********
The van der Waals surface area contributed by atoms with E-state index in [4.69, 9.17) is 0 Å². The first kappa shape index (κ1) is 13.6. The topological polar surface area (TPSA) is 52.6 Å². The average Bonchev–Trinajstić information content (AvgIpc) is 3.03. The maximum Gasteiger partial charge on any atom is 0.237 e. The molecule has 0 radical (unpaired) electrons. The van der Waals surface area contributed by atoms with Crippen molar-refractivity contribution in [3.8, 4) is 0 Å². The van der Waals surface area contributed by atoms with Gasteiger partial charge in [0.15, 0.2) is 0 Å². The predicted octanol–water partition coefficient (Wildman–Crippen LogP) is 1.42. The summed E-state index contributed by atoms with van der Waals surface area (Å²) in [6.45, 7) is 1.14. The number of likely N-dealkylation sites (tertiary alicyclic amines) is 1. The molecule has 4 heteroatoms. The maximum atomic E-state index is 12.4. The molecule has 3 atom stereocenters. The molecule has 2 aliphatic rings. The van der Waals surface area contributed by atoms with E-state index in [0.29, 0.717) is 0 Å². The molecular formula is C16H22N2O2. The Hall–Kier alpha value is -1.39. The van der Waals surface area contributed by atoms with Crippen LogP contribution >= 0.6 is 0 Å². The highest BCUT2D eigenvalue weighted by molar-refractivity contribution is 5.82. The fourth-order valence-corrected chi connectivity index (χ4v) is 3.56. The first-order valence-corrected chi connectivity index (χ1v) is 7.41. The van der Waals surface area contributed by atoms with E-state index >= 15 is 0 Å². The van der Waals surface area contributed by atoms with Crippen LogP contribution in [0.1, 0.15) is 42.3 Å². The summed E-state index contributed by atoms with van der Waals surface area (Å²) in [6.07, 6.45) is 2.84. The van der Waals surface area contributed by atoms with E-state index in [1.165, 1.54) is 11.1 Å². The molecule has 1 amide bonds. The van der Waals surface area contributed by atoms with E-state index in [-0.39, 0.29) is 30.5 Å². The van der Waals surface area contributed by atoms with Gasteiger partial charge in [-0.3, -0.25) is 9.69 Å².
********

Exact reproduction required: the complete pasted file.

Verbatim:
The van der Waals surface area contributed by atoms with E-state index in [4.69, 9.17) is 0 Å². The first kappa shape index (κ1) is 13.6. The topological polar surface area (TPSA) is 52.6 Å². The average Bonchev–Trinajstić information content (AvgIpc) is 3.03. The maximum Gasteiger partial charge on any atom is 0.237 e. The molecule has 0 radical (unpaired) electrons. The van der Waals surface area contributed by atoms with Crippen molar-refractivity contribution in [3.8, 4) is 0 Å². The van der Waals surface area contributed by atoms with Gasteiger partial charge in [0.15, 0.2) is 0 Å². The predicted octanol–water partition coefficient (Wildman–Crippen LogP) is 1.42. The summed E-state index contributed by atoms with van der Waals surface area (Å²) in [6.45, 7) is 1.14. The number of likely N-dealkylation sites (tertiary alicyclic amines) is 1. The molecule has 4 heteroatoms. The maximum atomic E-state index is 12.4. The molecule has 3 atom stereocenters. The molecule has 2 aliphatic rings. The van der Waals surface area contributed by atoms with E-state index in [0.29, 0.717) is 0 Å². The molecular formula is C16H22N2O2. The Hall–Kier alpha value is -1.39. The van der Waals surface area contributed by atoms with Crippen LogP contribution >= 0.6 is 0 Å². The highest BCUT2D eigenvalue weighted by molar-refractivity contribution is 5.82. The fourth-order valence-corrected chi connectivity index (χ4v) is 3.56. The first-order valence-corrected chi connectivity index (χ1v) is 7.41. The van der Waals surface area contributed by atoms with E-state index >= 15 is 0 Å². The van der Waals surface area contributed by atoms with Crippen LogP contribution in [0.1, 0.15) is 42.3 Å². The summed E-state index contributed by atoms with van der Waals surface area (Å²) in [6.07, 6.45) is 2.84. The van der Waals surface area contributed by atoms with E-state index in [1.165, 1.54) is 11.1 Å². The molecule has 1 amide bonds. The van der Waals surface area contributed by atoms with E-state index in [-0.39, 0.29) is 30.5 Å². The van der Waals surface area contributed by atoms with Gasteiger partial charge in [-0.3, -0.25) is 9.69 Å².